How Climate Change Puts Mothers at Risk
It’s no secret that climate change impacts our most vulnerable first and worst.
But there’s one group often forgotten when we talk about climate change. Their temporary risk factors make them easy to overlook, but make no mistake: pregnant individuals are some of the most heavily affected by the climate crisis.
When it comes to pollution, extreme heat, and climate-related malnutrition, pregnant people worry for two.
Every health risk puts their baby at risk, and climate change offers no shortage of potential complications. Preterm births, poor maternal health, and stillborn rates are all expected to climb as global temperatures continue to rise.
EXTREME HEAT TAKES A TOLL
Sure, summers are uncomfortable with a baby bump. But increasing temperatures and longer warm seasons actually puts mothers and babies at risk. With global temperatures projected to reach 1.5º-2º C or higher above pre-industrial levels, complications can only be expected to increase.
By the end of the century up to 42,000 babies could be born preterm solely due to extreme heat. Studies show that exposure to extreme heat is directly linked to shorter pregnancies. It’s even more clear as heat waves occur — preterm births occur 16% more frequently during heat waves.
With their potential for respiratory, gut, and heart issues, these preterm births can even lead to death without proper medical care. Problems don’t end after the family leaves the NICU either — studies show that preterm babies are more likely to develop behavioral or learning difficulties as they grow older.
According to the World Health Organization, nine out of 10 people breathe air containing high levels of pollutants. Some areas, like the Eastern Mediterranean Region and South-East Asia, take in five times the recommended WHO pollution limits. Of course, air pollution increases the risk of pulmonary illness and premature death — but it can also cause catastrophic issues during pregnancy.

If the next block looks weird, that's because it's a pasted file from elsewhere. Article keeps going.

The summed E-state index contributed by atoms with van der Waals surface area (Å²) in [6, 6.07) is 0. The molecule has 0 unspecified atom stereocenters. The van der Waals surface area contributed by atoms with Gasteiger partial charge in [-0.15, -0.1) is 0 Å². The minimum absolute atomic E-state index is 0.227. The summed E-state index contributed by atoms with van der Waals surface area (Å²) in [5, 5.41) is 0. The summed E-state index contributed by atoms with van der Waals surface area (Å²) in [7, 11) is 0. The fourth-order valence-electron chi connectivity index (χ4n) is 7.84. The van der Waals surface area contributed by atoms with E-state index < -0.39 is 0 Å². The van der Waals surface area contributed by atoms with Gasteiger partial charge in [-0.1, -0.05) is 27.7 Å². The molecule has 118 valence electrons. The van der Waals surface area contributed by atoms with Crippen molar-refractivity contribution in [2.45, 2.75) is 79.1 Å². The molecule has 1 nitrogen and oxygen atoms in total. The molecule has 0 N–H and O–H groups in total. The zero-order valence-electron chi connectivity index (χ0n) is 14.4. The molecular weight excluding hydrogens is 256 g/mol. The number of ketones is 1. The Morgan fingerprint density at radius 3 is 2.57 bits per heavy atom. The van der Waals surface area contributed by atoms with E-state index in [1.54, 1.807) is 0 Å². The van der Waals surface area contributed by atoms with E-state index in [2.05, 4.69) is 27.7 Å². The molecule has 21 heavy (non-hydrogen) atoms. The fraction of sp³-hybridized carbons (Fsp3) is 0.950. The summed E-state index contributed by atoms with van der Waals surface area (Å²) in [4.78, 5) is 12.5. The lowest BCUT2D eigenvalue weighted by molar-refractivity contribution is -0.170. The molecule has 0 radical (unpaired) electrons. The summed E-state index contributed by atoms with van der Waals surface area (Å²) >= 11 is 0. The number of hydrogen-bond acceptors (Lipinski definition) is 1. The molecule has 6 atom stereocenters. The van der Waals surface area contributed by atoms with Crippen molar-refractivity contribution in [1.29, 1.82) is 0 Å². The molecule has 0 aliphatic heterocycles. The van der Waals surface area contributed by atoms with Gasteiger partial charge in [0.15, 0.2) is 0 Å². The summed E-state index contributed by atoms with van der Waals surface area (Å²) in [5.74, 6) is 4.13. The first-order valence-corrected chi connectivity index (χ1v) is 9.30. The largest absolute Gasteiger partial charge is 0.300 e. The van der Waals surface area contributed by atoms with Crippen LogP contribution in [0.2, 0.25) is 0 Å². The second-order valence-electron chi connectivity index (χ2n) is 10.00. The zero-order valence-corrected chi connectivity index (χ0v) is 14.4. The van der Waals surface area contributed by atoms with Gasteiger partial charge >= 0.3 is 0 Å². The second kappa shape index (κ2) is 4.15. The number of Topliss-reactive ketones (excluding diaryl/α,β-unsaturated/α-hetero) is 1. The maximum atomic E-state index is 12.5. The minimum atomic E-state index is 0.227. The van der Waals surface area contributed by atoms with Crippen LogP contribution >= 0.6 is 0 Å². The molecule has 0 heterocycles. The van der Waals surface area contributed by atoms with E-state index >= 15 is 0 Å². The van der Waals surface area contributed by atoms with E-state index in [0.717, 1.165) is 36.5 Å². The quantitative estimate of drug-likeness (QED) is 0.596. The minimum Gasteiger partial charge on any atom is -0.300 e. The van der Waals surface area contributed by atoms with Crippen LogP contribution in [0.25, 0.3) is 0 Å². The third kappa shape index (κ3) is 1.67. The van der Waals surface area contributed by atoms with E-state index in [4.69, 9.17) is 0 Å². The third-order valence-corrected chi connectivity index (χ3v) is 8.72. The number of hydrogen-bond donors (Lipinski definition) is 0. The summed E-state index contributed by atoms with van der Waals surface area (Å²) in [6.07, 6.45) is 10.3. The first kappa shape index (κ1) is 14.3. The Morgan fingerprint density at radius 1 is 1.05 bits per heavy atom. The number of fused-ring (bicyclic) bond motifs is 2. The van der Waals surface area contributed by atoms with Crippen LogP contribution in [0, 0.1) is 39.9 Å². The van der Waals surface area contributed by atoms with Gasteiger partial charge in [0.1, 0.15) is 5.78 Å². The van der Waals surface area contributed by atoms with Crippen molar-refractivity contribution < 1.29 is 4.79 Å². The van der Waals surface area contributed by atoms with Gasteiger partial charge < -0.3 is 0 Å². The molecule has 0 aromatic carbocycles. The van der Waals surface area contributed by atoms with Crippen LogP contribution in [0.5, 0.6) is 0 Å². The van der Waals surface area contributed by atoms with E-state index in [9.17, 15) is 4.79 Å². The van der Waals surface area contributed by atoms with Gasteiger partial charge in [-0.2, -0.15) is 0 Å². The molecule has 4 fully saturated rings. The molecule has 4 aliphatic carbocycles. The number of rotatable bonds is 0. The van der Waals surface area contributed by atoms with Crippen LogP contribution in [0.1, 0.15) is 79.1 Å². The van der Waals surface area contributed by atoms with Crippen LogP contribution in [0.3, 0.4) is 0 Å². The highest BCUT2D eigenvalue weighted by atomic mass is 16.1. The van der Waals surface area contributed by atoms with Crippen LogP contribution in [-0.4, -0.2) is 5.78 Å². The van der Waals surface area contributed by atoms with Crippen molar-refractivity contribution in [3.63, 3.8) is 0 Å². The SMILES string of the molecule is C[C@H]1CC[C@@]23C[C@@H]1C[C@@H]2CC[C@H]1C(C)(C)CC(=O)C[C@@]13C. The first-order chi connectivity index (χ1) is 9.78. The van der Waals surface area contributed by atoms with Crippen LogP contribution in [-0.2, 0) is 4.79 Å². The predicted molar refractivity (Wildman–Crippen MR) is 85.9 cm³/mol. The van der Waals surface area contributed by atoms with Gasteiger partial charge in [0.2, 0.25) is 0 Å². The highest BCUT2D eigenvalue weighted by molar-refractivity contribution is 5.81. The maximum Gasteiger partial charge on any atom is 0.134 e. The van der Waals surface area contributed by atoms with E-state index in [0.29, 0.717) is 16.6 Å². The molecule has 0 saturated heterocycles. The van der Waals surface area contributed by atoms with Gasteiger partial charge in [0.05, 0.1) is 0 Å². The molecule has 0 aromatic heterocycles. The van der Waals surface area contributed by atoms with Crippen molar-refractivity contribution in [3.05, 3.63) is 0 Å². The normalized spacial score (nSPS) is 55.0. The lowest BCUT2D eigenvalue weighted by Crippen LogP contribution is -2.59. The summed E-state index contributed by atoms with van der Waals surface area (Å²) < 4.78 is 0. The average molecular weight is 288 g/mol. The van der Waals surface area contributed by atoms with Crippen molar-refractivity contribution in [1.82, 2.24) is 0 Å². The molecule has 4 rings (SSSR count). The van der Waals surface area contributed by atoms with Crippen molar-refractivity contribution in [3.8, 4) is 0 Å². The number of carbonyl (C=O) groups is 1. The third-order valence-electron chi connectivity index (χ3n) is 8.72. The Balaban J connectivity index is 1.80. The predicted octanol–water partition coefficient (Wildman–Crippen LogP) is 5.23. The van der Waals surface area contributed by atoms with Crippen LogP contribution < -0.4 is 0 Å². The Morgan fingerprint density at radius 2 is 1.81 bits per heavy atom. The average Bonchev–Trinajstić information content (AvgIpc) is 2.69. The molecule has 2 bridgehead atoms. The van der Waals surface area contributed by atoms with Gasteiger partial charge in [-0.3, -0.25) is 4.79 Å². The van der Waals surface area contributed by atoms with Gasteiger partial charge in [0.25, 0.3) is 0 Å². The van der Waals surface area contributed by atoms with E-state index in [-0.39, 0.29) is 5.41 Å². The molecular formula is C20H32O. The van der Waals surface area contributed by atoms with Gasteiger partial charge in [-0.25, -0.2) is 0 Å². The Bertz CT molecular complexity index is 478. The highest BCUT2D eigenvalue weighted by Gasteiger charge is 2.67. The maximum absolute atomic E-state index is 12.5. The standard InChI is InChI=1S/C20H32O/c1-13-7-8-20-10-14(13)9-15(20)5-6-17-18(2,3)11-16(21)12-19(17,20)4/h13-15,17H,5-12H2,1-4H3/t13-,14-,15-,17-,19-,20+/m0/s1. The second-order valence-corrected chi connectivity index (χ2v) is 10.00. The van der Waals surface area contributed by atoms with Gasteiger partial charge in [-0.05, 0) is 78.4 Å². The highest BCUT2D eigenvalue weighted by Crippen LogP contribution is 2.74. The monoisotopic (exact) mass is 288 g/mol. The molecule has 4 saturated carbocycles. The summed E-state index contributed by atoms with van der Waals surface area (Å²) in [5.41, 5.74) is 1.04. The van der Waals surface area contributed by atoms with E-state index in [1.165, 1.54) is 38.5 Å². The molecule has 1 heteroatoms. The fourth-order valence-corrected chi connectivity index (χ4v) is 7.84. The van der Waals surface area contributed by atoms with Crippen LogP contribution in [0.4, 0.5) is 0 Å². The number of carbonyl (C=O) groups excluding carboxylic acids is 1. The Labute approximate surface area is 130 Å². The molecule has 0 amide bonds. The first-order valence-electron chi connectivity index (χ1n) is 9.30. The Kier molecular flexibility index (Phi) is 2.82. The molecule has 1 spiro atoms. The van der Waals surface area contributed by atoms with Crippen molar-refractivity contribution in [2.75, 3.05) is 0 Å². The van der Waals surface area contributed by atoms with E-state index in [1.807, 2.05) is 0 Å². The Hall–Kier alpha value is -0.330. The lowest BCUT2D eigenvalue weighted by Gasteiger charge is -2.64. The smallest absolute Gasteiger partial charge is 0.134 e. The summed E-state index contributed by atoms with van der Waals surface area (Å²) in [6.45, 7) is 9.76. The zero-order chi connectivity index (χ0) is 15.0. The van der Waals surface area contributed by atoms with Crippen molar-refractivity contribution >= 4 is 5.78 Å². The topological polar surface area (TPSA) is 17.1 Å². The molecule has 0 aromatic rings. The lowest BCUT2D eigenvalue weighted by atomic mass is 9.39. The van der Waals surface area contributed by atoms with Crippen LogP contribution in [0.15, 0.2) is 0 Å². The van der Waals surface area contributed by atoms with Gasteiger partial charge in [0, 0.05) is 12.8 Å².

During pregnancy, high levels of air pollution can cause systemic inflammation, changes in maternal cardiopulmonary health, and even placental damage. Major disruptions in a pregnancy like these are again associated with higher rates of stillborn births, low birthweights, and preterm births.
Even before pregnancy, air pollution takes a toll on hopeful mothers. High levels of air pollution, especially traffic pollution, have been directly linked to reduced fertility and increased risks of miscarriages. With air pollution rates through the roof, more and more hopeful families will likely struggle to conceive.
In 2020, nearly 10% of the world’s population — more than double the entire US population — suffered from undernutrition. Even those who do have access to food often still don’t have enough — in 2020 one in three people worldwide struggled with moderate to severe food insecurity.
Pregnancy takes a major toll on the body, and nutritional needs only increase as the baby continues to grow — a potentially deadly combination for those already struggling with malnutrition. A lack of sufficient nutrients can cause preterm birth, stillborn birth, hemorrhaging, or even death to the birth-giver.
Globally, climate change makes malnutrition much worse.
In the past three decades climate shocks more than doubled in developing nations, destroying crops, reducing yields, and leading to widespread hunger. Floods and droughts disrupt supply chains, destroy crops, and drive up food prices, drastically decreasing food availability and dietary diversity. Less diversity means fewer calories, fewer essential vitamins and minerals, and more birth complications. By 2050, climate change could cause an additional 20% increase in food insecurity, leading to even worse maternal health globally.